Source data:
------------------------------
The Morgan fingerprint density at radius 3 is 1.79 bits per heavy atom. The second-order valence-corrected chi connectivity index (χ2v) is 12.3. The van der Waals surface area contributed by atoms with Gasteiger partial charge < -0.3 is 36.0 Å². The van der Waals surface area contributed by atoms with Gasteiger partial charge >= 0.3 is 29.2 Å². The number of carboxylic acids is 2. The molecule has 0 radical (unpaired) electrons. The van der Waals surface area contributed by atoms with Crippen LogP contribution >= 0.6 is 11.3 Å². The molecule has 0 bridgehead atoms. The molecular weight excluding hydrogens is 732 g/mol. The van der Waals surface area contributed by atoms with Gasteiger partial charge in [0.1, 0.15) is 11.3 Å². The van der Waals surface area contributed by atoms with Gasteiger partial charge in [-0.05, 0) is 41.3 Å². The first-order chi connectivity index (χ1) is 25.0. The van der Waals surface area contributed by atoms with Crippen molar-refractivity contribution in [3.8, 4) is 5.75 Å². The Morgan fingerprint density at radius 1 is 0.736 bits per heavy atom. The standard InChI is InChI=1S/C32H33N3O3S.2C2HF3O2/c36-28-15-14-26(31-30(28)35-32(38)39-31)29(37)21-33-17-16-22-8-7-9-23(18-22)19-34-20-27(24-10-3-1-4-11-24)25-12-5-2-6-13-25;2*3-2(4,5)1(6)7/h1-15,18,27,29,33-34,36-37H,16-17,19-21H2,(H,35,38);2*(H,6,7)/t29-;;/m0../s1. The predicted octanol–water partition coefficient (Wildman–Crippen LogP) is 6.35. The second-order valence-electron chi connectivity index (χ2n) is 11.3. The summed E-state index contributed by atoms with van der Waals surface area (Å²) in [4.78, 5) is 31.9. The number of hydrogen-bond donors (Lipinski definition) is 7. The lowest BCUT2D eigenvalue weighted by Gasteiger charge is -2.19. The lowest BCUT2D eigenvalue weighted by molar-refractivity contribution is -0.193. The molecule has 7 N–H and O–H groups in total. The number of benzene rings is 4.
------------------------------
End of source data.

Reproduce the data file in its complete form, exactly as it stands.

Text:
The Morgan fingerprint density at radius 3 is 1.79 bits per heavy atom. The second-order valence-corrected chi connectivity index (χ2v) is 12.3. The van der Waals surface area contributed by atoms with Gasteiger partial charge < -0.3 is 36.0 Å². The van der Waals surface area contributed by atoms with Gasteiger partial charge >= 0.3 is 29.2 Å². The number of carboxylic acids is 2. The molecule has 0 radical (unpaired) electrons. The van der Waals surface area contributed by atoms with Crippen LogP contribution >= 0.6 is 11.3 Å². The molecule has 0 bridgehead atoms. The molecular weight excluding hydrogens is 732 g/mol. The van der Waals surface area contributed by atoms with Gasteiger partial charge in [0.1, 0.15) is 11.3 Å². The van der Waals surface area contributed by atoms with Gasteiger partial charge in [-0.05, 0) is 41.3 Å². The first-order chi connectivity index (χ1) is 25.0. The van der Waals surface area contributed by atoms with Crippen molar-refractivity contribution in [3.8, 4) is 5.75 Å². The Morgan fingerprint density at radius 1 is 0.736 bits per heavy atom. The standard InChI is InChI=1S/C32H33N3O3S.2C2HF3O2/c36-28-15-14-26(31-30(28)35-32(38)39-31)29(37)21-33-17-16-22-8-7-9-23(18-22)19-34-20-27(24-10-3-1-4-11-24)25-12-5-2-6-13-25;2*3-2(4,5)1(6)7/h1-15,18,27,29,33-34,36-37H,16-17,19-21H2,(H,35,38);2*(H,6,7)/t29-;;/m0../s1. The predicted octanol–water partition coefficient (Wildman–Crippen LogP) is 6.35. The second-order valence-electron chi connectivity index (χ2n) is 11.3. The summed E-state index contributed by atoms with van der Waals surface area (Å²) in [4.78, 5) is 31.9. The number of hydrogen-bond donors (Lipinski definition) is 7. The lowest BCUT2D eigenvalue weighted by Gasteiger charge is -2.19. The lowest BCUT2D eigenvalue weighted by molar-refractivity contribution is -0.193. The molecule has 7 N–H and O–H groups in total. The number of benzene rings is 4.